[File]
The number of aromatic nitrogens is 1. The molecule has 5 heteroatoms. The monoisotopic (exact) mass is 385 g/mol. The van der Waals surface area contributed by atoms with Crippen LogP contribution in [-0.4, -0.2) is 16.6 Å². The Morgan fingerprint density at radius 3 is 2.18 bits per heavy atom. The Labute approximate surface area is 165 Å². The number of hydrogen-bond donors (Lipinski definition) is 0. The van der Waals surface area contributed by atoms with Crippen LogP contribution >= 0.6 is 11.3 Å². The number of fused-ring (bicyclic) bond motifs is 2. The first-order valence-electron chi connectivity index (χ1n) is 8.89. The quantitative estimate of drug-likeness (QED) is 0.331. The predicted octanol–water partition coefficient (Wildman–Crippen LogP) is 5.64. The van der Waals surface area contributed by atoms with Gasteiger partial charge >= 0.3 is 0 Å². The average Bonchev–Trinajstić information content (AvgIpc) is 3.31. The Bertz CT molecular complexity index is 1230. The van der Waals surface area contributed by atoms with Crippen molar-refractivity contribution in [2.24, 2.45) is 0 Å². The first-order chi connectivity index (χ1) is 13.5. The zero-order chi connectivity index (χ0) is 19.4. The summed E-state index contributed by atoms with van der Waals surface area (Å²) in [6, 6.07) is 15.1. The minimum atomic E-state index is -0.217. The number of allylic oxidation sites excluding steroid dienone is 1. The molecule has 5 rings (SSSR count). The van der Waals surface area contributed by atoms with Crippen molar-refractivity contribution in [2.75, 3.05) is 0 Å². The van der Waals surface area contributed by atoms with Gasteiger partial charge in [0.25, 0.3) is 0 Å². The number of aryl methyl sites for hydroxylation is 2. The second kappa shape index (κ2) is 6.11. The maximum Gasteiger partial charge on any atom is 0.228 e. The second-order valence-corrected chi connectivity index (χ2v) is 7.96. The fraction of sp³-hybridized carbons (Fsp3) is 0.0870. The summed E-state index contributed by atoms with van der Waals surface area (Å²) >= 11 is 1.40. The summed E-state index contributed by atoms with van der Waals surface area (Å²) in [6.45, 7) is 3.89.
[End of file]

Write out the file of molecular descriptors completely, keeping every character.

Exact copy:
The number of aromatic nitrogens is 1. The molecule has 5 heteroatoms. The monoisotopic (exact) mass is 385 g/mol. The van der Waals surface area contributed by atoms with Crippen LogP contribution in [-0.4, -0.2) is 16.6 Å². The Morgan fingerprint density at radius 3 is 2.18 bits per heavy atom. The Labute approximate surface area is 165 Å². The number of hydrogen-bond donors (Lipinski definition) is 0. The van der Waals surface area contributed by atoms with Crippen LogP contribution >= 0.6 is 11.3 Å². The number of fused-ring (bicyclic) bond motifs is 2. The first-order valence-electron chi connectivity index (χ1n) is 8.89. The quantitative estimate of drug-likeness (QED) is 0.331. The predicted octanol–water partition coefficient (Wildman–Crippen LogP) is 5.64. The van der Waals surface area contributed by atoms with Gasteiger partial charge >= 0.3 is 0 Å². The average Bonchev–Trinajstić information content (AvgIpc) is 3.31. The Bertz CT molecular complexity index is 1230. The van der Waals surface area contributed by atoms with Crippen molar-refractivity contribution in [2.24, 2.45) is 0 Å². The first-order chi connectivity index (χ1) is 13.5. The zero-order chi connectivity index (χ0) is 19.4. The summed E-state index contributed by atoms with van der Waals surface area (Å²) in [6, 6.07) is 15.1. The minimum atomic E-state index is -0.217. The number of allylic oxidation sites excluding steroid dienone is 1. The molecule has 5 rings (SSSR count). The van der Waals surface area contributed by atoms with Crippen molar-refractivity contribution in [2.75, 3.05) is 0 Å². The van der Waals surface area contributed by atoms with Gasteiger partial charge in [0.25, 0.3) is 0 Å². The number of aryl methyl sites for hydroxylation is 2. The second kappa shape index (κ2) is 6.11. The maximum Gasteiger partial charge on any atom is 0.228 e. The second-order valence-corrected chi connectivity index (χ2v) is 7.96. The fraction of sp³-hybridized carbons (Fsp3) is 0.0870. The summed E-state index contributed by atoms with van der Waals surface area (Å²) >= 11 is 1.40. The summed E-state index contributed by atoms with van der Waals surface area (Å²) in [6.45, 7) is 3.89.